You may not get to use much Haskell on the job at Google, but I guarantee you that really knowing Haskell is one of the best ways to *get* the job.
Goddamn AT&T assembler syntax with its reversed operands. Quick, you want to compare two registers, and jump if %rdi %rax. Which order do you place the operands to the comparison, and what's the predicate to use on the jump? Drives me nuts.
Religious superstition fills in the gaps of our knowledge, like plaster filling holes in a wall. But when knowledge expands, the spackle isn't needed any more.
If evolution had done as little for me as it has for Texans, I'd hate it too.
If you know your algorithms and data structures, and have a firm grasp of the architecture of modern computer systems, you'll be way ahead of a depressingly large proportion of people with degrees in CS that come past me in interviews.
The most informative and entertaining book I can recommend on algorithms is Bentley's "Programming Pearls".
A wonderful deleted scene in "The Life of Brian" has shepherds in the fields around Bethlehem wondering "is it AD yet?"
I love being lectured in logic by a person who ritually cannibalizes a god's zombified offspring because a talking snake tricked a mud-man's rib-wife with magic fruit.
... we're supposed to treat these clowns with respect and allow their weird Sunday-morning social clubs to have tax-exempt status in the US?
And the Catholics are supposed to be the *smart* ones, too!
Did you really just spell "ceased" like that?
I explicitly said that they have at least one child named Mary. They could have two; it still works out.
Yes, I assume that not every girl is named Mary.
Okay, if you don't get the problem (and yes it is correctly stated), there are three things you can do to improve your understanding.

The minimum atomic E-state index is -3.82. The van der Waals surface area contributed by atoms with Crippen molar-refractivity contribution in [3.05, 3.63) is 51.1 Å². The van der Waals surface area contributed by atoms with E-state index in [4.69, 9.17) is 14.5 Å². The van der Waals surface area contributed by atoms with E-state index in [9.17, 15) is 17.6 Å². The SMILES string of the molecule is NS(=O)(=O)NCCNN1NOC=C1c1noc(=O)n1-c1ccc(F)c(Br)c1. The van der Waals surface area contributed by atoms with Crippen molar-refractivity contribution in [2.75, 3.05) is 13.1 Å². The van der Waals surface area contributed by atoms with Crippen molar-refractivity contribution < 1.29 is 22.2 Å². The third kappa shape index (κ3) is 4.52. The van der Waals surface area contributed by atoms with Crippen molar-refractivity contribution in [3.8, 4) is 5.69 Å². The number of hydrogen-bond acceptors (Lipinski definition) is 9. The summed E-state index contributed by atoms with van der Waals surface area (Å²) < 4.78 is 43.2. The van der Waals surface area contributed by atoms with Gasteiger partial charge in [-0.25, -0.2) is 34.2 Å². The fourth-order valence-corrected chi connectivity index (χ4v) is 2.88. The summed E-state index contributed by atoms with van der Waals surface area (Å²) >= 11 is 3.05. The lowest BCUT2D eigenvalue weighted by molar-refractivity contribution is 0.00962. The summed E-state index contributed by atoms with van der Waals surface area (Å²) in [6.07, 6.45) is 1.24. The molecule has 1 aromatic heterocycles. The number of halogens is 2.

1) Write a simple computer program in your language of choice to generate a billion random two-children families and count the ones that meet the conditions.
2) Draw a Venn diagram.
3) Read up on Bayes' theorem.
A family with two children is chosen at random from a large population.
If I tell you only that they have at least one daughter, what is the probability that both children are girls?
Most people can get that one (it's 1/3), but fail miserably on this question:
If I tell you only that they have at least one child named Mary, what is the probability that both children are girls?
Assume the obvious: the boy/girl ratio is 50-50 and only girls are named Mary.
Most people insist that this is the same question with the same answer, but no, it's not, and the answer is actually 50%.
If you don't get this puzzle, you don't understand conditional probability.
What else would I need? A decent text editor that interacts well with the Unix environment around it. I use aoeui.
Christians know that "it was a small, tailed, probably tree-climbing, and now extinct primateâ"from a kind created on Day 6 of Creation Week."
You know, I'd hate evolution too, if it had done to me what it has done to the godtards.
The word "tragic" has an actual meaning, you know. If the accident were the ineluctable consequence of a character flaw -- and I do not suggest that this be the case -- then the usage would be correct and informative.